However, it could take years for the ICC to initiate its legal proceedings and render its verdict. Moreover, there are no political guarantees that an ICC decision indicting Israel would ever be respected, let alone implemented.
Meanwhile, the siege on Gaza persists, only to be interrupted by a massive war, like the one of 2014, or a less destructive one, similar to the latest Israeli onslaught in November. And with every war, more dismal statistics are produced, more lives shattered, and more painful stories are told and retold.
For years, civil society groups across the world labored to destabilize this horrific status quo. They organized, held vigils, wrote letters to their political representatives and so on. To no avail. Frustrated by government inaction, a small group of activists sailed to Gaza in a small boat in August 2008, succeeding in doing what the United Nations has failed to do: they broke, however fleetingly, the Israeli siege on the impoverished Strip.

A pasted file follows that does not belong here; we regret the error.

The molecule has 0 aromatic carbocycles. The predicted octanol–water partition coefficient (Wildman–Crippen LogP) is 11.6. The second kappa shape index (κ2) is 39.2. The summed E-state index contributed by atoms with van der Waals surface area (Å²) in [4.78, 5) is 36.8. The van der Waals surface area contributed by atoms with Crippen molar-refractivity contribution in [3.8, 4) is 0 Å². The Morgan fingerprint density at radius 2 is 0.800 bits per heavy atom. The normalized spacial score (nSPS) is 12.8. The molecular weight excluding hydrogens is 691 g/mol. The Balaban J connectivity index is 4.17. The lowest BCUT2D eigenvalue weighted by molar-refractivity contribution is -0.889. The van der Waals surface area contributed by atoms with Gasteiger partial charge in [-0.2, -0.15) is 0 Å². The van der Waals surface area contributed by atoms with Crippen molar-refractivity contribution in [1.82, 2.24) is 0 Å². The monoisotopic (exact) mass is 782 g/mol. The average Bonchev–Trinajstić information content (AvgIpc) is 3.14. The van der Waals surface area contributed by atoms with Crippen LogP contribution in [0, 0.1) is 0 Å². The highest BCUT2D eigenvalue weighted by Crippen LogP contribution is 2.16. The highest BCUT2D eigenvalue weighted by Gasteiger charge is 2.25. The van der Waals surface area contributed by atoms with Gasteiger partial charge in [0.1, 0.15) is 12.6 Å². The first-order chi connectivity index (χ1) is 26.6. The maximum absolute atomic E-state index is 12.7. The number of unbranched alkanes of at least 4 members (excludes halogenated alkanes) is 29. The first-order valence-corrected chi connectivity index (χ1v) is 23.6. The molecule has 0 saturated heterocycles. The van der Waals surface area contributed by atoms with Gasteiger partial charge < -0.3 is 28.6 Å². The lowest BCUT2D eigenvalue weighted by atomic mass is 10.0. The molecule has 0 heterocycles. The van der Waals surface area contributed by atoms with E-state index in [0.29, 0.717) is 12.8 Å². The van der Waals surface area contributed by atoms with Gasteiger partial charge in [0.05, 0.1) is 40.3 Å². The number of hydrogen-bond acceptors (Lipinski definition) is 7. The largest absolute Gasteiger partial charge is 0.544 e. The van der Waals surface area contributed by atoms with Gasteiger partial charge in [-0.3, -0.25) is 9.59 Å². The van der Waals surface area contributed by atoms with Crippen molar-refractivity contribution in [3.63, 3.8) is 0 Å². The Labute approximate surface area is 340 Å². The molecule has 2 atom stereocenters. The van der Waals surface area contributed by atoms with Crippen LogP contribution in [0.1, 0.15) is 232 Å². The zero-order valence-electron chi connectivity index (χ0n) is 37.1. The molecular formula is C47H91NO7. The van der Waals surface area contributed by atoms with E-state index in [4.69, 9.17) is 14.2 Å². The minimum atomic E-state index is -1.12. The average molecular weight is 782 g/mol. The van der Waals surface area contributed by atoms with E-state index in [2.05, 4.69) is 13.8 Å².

This symbolic action of the Free Gaza movement had a tremendous impact. It sent a clear message to Palestinians in occupied Palestine, that their fate is not only determined by the Israeli government and military machine; that there are other actors who are capable of challenging the dreadful silence of the international community; that not all Westerners are as complicit as their governments in the prolonged suffering of the Palestinian people.
Since then, many more solidarity missions have attempted to follow suit, coming across the sea atop flotillas or in large caravans through the Sinai desert. Some have successfully reached Gaza, delivering medical aid and other supplies. The majority, however, were sent back or had their boats hijacked in international waters by the Israeli navy.
The outcome of all of this has been the writing of a new chapter of solidarity with the Palestinian people that went beyond the occasional demonstration and the typical signing of a petition.
The second Palestinian Intifada, the uprising of 2002, had already redefined the role of the "activist" in Palestine. The formation of the International Solidarity Movement (ISM) allowed thousands of international activists from around the world to participate in "direct action" in Palestine thus fulfilling, however symbolically, a role that is typically played by a United Nations protective force.